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Silly rabbit, Trix are for kids!

David Jones (a.k.a. Latin hedonist extraordinaire Johnny Bacardi) on Quentin Tarantino’s Kill Bill:

Tarantino’s simply making film as collage, passing on the styles he loves- no more, no less. He’s not really aspiring to ART, even though if it happens during the course of the flick that’s just fine with him.

Most certainly! However, I’m not so sure the ‘artistic’ stuff in Kill Bill (the parts that seem to make a ‘statement’) are quite as accidental as David implies. I don’t think Tarantino is aspiring to art, I think he’s aspiring to undermine art. Every scene in which B.B. appears is full of critical commentary on the very revenge flicks Tarantino references incessantly. Bill’s Superman speech is especially perceptive in rejecting exactly the ending which the movie eventually gives us. Superman isn’t really Clark Kent, can’t really be Clark Kent, and Beatrix Kiddo can’t really be Mrs. Tommy Plimpton. Being a Mommy isn’t enough to get you out of the killing life, as Kill Bill so effectively demonstrates in its depiction of the Bride’s bloody revenge—revenge motivated by, how ironical, the loss of her child. Of course, you might aruge that Mommyhood does allow the Bride to escape her killing life, and the reason she goes back to it for her gory revenge is that she has lost her child and thus her ability to escape. But Bill’s argument is that this is a false hope, that maybe Beatrix thinks she can just be a Mommy and a non-assassin civilian, but she’s (ha ha) kidding herself. Besides, her escape into Mommyhood really was only temporary, and ended abruptly when her past arrived to murder her and her new surrogate family in the church. (Besides, being a Mommy redeems you? If that were really the ‘point’ of Kill Bill, what a cloying mess of smarminess it would be!) So the movie seems to go out of its way to point out that Beatrix is kidding herself with this Mommy stuff, but then it comes up with the most cynical possible ending, which is that yay, Beatrix gets to be Mommy and live happily with little B.B.! Tarantino seems to say, “You may think this movie means something, but I’ve made damn sure it doesn’t.”

Which I suppose is part of why I didn’t get a lot out of Kill Bill. I guess I liked it fine, but by the time it’s over Tarantino seems to have flipped right off the deep end of pomo whatever, and I’m not so sure I want to follow him. I much enjoy the collage aesthetic (I usually call it a remix or DJ aesthetic), but I prefer the playful expressiveness of, say, Moulin Rouge to the cynical play of Kill Bill.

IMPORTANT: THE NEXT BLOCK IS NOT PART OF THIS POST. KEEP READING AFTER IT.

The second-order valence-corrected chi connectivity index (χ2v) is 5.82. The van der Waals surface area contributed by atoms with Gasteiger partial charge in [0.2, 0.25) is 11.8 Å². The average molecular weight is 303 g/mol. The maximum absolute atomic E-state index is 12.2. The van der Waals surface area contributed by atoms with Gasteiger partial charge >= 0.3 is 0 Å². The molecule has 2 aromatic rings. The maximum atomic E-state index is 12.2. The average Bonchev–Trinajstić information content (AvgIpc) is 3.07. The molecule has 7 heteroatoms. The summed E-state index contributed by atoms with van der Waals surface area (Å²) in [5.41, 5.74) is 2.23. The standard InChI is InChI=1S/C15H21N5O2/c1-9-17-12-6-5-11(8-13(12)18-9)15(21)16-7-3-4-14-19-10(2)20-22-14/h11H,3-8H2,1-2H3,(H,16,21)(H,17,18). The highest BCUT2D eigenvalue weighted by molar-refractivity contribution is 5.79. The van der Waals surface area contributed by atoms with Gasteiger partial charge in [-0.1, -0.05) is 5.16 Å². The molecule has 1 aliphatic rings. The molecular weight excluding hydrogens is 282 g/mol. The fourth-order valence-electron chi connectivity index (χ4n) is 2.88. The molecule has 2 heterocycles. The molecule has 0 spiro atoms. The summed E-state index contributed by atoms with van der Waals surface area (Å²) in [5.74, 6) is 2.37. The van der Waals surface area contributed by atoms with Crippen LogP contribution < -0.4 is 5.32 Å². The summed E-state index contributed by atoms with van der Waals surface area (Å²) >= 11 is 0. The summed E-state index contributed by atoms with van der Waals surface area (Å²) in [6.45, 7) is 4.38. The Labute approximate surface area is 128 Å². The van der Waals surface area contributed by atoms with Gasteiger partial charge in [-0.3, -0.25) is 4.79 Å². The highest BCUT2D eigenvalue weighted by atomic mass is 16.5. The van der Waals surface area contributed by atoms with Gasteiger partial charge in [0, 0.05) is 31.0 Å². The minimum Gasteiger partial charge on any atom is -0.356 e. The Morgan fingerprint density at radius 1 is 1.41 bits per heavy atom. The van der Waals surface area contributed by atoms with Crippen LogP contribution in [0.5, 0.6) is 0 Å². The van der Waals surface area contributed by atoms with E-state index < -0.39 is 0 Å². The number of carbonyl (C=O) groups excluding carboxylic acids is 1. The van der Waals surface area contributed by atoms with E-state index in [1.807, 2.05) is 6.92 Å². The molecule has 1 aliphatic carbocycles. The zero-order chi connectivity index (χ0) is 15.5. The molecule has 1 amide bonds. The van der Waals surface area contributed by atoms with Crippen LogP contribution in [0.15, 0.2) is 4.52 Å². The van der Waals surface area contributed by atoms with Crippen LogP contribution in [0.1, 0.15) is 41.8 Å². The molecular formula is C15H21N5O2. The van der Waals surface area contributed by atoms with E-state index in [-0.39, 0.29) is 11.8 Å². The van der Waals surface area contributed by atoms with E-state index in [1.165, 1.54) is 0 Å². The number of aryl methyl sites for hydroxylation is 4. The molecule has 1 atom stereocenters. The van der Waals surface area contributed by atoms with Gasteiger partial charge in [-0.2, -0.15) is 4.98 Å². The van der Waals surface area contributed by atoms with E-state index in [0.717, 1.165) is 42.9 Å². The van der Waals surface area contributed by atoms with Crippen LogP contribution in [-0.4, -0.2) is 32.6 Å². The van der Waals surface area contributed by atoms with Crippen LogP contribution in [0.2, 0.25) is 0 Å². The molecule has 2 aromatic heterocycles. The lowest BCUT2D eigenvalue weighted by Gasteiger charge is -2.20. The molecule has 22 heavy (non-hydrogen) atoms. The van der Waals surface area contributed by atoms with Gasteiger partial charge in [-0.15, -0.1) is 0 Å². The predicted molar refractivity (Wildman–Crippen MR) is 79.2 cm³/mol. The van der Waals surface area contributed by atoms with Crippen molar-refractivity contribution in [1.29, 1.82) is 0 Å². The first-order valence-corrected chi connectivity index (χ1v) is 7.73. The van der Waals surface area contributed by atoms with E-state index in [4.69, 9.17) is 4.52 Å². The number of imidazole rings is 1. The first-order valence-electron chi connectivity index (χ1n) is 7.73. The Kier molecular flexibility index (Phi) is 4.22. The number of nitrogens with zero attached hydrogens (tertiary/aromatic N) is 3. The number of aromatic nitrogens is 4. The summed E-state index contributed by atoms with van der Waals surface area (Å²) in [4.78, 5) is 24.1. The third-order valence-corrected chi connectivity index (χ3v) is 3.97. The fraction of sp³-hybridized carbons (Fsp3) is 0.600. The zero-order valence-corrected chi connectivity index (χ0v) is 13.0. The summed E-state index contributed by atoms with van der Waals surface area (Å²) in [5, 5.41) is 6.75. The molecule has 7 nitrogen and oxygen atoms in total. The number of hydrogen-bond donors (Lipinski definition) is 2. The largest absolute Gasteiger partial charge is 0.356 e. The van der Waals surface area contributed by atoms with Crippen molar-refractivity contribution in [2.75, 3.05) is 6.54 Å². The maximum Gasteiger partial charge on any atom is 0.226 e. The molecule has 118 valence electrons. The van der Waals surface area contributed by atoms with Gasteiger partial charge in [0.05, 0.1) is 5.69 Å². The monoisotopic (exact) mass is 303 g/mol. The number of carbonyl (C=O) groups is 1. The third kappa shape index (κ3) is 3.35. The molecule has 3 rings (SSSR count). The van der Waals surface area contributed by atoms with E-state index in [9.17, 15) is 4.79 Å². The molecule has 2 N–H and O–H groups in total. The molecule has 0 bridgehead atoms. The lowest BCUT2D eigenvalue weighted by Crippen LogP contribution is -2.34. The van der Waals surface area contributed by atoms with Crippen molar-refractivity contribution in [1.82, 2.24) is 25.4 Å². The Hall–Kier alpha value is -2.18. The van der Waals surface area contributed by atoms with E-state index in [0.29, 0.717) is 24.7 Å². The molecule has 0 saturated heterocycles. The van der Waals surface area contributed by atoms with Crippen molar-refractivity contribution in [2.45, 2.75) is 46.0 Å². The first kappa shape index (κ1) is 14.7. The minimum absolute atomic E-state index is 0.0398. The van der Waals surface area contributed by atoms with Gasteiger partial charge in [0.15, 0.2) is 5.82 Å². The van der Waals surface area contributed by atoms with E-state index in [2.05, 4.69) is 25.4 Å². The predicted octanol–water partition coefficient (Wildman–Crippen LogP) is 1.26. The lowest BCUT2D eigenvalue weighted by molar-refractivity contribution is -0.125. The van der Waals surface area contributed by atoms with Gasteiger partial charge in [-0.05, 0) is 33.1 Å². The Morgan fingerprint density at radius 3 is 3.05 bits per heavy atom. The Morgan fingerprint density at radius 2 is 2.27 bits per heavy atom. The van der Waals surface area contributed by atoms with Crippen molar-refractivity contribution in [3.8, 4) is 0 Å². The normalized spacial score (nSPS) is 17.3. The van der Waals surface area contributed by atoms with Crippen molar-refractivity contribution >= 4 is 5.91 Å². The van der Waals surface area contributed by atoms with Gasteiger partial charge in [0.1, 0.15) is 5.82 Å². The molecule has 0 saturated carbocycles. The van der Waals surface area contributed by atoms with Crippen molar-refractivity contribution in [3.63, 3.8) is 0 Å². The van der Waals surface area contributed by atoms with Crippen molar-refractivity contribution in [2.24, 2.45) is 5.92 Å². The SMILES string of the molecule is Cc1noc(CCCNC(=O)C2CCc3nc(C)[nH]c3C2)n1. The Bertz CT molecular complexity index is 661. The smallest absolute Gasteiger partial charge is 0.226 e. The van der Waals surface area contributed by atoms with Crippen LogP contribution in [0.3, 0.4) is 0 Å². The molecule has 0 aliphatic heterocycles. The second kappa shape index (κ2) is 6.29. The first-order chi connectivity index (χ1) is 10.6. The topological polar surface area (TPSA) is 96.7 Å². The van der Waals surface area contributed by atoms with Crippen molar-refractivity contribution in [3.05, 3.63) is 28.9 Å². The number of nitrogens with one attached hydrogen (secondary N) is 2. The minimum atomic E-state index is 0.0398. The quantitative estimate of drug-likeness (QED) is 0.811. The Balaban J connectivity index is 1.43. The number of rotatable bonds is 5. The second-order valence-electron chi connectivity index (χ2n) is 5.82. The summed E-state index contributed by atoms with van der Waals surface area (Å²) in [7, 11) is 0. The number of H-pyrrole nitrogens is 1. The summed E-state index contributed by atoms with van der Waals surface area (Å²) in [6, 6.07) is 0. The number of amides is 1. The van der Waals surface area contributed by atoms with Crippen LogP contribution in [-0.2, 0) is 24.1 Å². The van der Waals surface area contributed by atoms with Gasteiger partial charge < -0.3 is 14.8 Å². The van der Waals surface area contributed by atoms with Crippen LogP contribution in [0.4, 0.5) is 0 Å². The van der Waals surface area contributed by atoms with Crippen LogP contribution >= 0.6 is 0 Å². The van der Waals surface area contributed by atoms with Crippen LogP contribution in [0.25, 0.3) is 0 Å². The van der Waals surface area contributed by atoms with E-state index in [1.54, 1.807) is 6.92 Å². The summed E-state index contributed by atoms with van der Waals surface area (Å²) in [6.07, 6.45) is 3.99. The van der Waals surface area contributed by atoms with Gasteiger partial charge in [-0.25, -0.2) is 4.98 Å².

1. Johnny B says:

    But…but…I don’t really think QT is being as cynical as it must appear to you. Beatrix is the wronged heroine, on a quest to avenge the wrong done to her by Bill & Co. It’s a quest picture, so to speak, and I don’t really think the idea is to prove to B that she can’t be anything but a killer, despite Bill’s Superman speech, which is what he wants her to think. At first, she simply wants revenge, not knowing her child is alive (or if she did know it, it wasn’t made obvious to me, anyway)…but the revenge she enacts on the mall and the act of taking her child back totally refudiates the argument that she can’t be anything but. Just like anyone that feels like they don’t have to conform to the pigeonhole some would keep them in.

    Maybe I’m just being naive, but that’s the way it came across to me, anyway.

    — 24 May 2004 at 11:43 pm (Permalink)

  2. Johnny B says:

    “them all”. I don’t think she took out any shopping centers… :-)

    — 24 May 2004 at 11:44 pm (Permalink)

  3. Steven says:

    Well, I don’t know if it totally refudiates Bill’s argument. I mean, it does in the movie, but does that make sense? Surely there’s more to redemption than getting knocked up. So, well, I just think either Tarantino is quite cynical or he made a cloying mess of smarminess.

    As for Beatrix being the wronged heroine, though, I think I agree with Budd: “That woman deserves her revenge, and we deserve to die. But then again, so does she!” The Deadly Viper Assassination Squad tried to kill her, she killed them back, all in a day’s work for an assassin. The only thing that makes Beatrix different is she has a kid—well, Bill does too, of course, but apparently the Kid Redemption only works for Mommies. So that’s part of why I think the ending is cynical, that Beatrix gets a special moral pass just because she’s the protagonist. I don’t think it’s bad that the movie is cynical, mind you… It’s a fascinating movie, but not a satisfying one for me.

    — 25 May 2004 at 12:06 am (Permalink)

  4. peter says:

    That was a load of crap

    — 10 August 2004 at 9:44 pm (Permalink)

  5. peter says:


    — 10 August 2004 at 9:45 pm (Permalink)

  6. Kriss says:

    Kill Bill is pure art. Every line every action is drammatically thought out and beautifully reproduced. The added beauty to the whole deal is he managed to make an art film that was published and circulated within the pop media and distribution networks.

    — 30 December 2005 at 12:55 pm (Permalink)